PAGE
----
In this interesting prospective study, Kumar and Sethia  provide further evidence that video endoscopic inguinal lymphadenectomy (VEIL) could be considered the procedure of choice for most patients with an indication for ILND. In their comparison with historical patients submitted to open ILND (OILND) in a reference centre in the UK, VEIL achieved reduced morbidity, shorter hospital stay, and equivalent oncological control. Also, we must consider that some cases of the VEIL learning curve were included in this study, suggesting that good results can be obtained with the endoscopic technique from its inception.
The idea for an endoscopic approach to ILND was conceived and developed in a cadaveric model by Bishoff et al.  in 2003. In 2005, our group reported the first successful experience in humans . In 2006, in collaboration with the Brazilian National Institute of Cancer, we published a landmark study in the Journal of Urology comparing OILND in one limb and VEIL in the contralateral limb in the same patient to minimise comparative bias . In all, 10 patients with impalpable nodes underwent bilateral ILND. We found that morbidity was reduced with VEIL (20% vs 70%) with the removal of the same number of nodes as with OILND . In 2008, we reported on a series of bilateral VEIL obtaining reduced postoperative morbidity and a mean hospital stay of 1 day . Several other small series have reported essentially the same results that we initially described.
Robot-assisted VEIL duplicates the procedure but is more ergonomic, with excellent freedom of movement and amplification of lymphatic visualisation. Matin et al.  reported that robot-assisted VEIL could remove the same number of nodes as the open procedure.
The present study  reports a large experience comparing bilateral procedures (VEIL and OILND). The follow-up data for OILND are longer but oncological indicators suggest equivalence. This is also the first report of VEIL after node cytology and dynamic sentinel node biopsy with no related adverse events.
To date, a few series have reported long-term oncological results [1, 7] and future studies will be important to evaluate and reproduce the oncological efficacy of VEIL.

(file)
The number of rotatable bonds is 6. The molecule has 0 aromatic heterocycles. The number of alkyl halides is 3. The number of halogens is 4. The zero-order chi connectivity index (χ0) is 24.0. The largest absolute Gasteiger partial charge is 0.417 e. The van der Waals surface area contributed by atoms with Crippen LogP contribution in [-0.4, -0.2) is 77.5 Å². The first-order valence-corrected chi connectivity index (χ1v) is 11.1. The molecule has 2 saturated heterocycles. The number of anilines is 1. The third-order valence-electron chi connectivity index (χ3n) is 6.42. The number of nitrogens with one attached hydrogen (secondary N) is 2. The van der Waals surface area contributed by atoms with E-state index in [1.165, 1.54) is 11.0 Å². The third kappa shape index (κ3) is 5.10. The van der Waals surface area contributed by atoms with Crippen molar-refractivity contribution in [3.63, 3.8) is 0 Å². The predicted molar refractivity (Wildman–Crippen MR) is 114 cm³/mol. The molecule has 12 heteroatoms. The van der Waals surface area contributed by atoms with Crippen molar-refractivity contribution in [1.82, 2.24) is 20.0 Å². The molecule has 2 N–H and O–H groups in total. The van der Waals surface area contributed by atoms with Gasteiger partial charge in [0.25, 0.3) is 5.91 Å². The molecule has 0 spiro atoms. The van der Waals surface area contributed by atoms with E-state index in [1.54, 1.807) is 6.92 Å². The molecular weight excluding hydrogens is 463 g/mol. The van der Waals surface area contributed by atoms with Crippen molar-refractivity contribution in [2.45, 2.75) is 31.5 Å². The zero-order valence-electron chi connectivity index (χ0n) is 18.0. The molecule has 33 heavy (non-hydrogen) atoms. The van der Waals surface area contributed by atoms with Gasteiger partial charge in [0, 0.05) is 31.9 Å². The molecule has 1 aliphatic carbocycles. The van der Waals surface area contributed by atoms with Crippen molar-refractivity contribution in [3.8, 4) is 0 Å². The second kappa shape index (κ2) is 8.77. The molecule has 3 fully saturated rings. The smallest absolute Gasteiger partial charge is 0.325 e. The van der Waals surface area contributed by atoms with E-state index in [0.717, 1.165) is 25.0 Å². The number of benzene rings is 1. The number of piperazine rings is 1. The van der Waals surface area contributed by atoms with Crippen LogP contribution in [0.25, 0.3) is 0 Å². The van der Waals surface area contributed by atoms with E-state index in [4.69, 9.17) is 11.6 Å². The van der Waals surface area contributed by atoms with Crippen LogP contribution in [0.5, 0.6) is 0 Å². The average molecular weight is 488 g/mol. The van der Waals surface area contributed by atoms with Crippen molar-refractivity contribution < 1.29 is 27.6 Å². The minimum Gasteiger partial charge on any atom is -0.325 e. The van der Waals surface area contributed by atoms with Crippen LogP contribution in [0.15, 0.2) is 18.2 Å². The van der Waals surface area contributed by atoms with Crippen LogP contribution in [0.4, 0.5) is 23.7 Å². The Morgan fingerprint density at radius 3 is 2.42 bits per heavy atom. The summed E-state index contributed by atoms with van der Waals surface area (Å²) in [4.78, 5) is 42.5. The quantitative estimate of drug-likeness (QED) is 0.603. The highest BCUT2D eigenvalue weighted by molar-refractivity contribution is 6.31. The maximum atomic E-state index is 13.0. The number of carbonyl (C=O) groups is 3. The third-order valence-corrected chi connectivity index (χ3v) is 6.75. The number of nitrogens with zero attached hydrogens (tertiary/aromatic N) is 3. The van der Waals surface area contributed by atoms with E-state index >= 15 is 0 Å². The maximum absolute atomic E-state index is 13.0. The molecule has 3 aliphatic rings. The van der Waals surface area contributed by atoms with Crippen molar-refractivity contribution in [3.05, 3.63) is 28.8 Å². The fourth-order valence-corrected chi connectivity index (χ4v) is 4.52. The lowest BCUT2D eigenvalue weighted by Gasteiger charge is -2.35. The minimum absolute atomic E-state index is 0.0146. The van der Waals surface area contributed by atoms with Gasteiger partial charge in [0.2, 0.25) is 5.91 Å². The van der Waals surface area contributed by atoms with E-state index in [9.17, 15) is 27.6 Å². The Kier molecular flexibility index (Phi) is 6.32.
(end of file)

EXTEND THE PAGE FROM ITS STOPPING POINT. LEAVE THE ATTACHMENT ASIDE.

We congratulate Kumar and Sethia  for these significant data to establish VEIL in the modern urological armamentarium. Indeed, I really have some doubt as whether a randomised controlled study would be necessary considering the accumulated worldwide data on VEIL in the last 10 years.
This year we present at the University of California meeting the promising results of our Latin America collaborative group with 150 VEIL in 110 patients. The mean (range) follow up was 6 (2–10) years, with an overall morbidity of 30% (Clavien–Dindo grade III–IV, 2%), mean lymph node removal of 8 nodes/groin, node positive disease rate of 25%, inguinal recurrence rate of 2%, cancer-specific survival of 90%, and overall survival of 85% (Tobias-Machado et al., 2016, unpublished data). Our data suggest that we can obtain a dramatic reduction in severe complications and also that VEIL is surviving the test of time.
In my opinion, as the reduction in morbidity is already confirmed, we only need larger series with long-term reports of oncological equivalence with OILND to designate VEIL as a ‘gold standard’ in centres with appropriately trained surgeons.
I speculate that in the near future the utilisation of robotic surgery associated with improvements in imaging methods and contrasts, which will improve the identification of lymph nodes to be removed and lymphatic channels to be clipped, will achieve further reductions in morbidity and optimisation of oncological control.
How to Cite this article:
Tobias-Machado, M. (2017), Video endoscopic inguinal lymphadenectomy (VEIL): is a new standard ready to be accepted?. BJU International, 119: 504–505. doi: 10.1111/bju.13723